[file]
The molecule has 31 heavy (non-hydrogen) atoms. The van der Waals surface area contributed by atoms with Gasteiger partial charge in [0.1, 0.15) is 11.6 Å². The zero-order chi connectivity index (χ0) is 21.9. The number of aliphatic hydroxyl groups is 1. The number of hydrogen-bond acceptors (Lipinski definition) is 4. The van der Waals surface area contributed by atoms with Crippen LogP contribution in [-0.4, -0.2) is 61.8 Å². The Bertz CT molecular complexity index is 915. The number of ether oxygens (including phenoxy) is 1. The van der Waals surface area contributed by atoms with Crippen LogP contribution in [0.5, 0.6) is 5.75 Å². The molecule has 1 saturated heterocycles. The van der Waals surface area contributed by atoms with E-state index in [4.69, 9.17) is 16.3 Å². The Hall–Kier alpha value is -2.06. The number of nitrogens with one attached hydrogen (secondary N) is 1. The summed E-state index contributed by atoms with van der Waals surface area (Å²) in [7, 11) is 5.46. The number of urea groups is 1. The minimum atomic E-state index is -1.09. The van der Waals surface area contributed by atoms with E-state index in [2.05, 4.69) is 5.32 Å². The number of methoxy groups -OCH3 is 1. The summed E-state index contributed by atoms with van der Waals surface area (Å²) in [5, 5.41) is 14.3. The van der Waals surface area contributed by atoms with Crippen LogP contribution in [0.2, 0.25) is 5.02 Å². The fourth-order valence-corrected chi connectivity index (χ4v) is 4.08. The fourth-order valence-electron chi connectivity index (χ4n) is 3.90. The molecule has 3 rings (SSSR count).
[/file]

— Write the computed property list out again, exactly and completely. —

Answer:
The molecule has 31 heavy (non-hydrogen) atoms. The van der Waals surface area contributed by atoms with Gasteiger partial charge in [0.1, 0.15) is 11.6 Å². The zero-order chi connectivity index (χ0) is 21.9. The number of aliphatic hydroxyl groups is 1. The number of hydrogen-bond acceptors (Lipinski definition) is 4. The van der Waals surface area contributed by atoms with Crippen LogP contribution in [-0.4, -0.2) is 61.8 Å². The Bertz CT molecular complexity index is 915. The number of ether oxygens (including phenoxy) is 1. The van der Waals surface area contributed by atoms with Crippen LogP contribution in [0.5, 0.6) is 5.75 Å². The molecule has 1 saturated heterocycles. The van der Waals surface area contributed by atoms with E-state index in [4.69, 9.17) is 16.3 Å². The Hall–Kier alpha value is -2.06. The number of nitrogens with one attached hydrogen (secondary N) is 1. The summed E-state index contributed by atoms with van der Waals surface area (Å²) in [7, 11) is 5.46. The number of urea groups is 1. The minimum atomic E-state index is -1.09. The van der Waals surface area contributed by atoms with E-state index in [2.05, 4.69) is 5.32 Å². The number of methoxy groups -OCH3 is 1. The summed E-state index contributed by atoms with van der Waals surface area (Å²) in [5, 5.41) is 14.3. The van der Waals surface area contributed by atoms with Crippen LogP contribution in [0.2, 0.25) is 5.02 Å². The fourth-order valence-corrected chi connectivity index (χ4v) is 4.08. The fourth-order valence-electron chi connectivity index (χ4n) is 3.90. The molecule has 3 rings (SSSR count).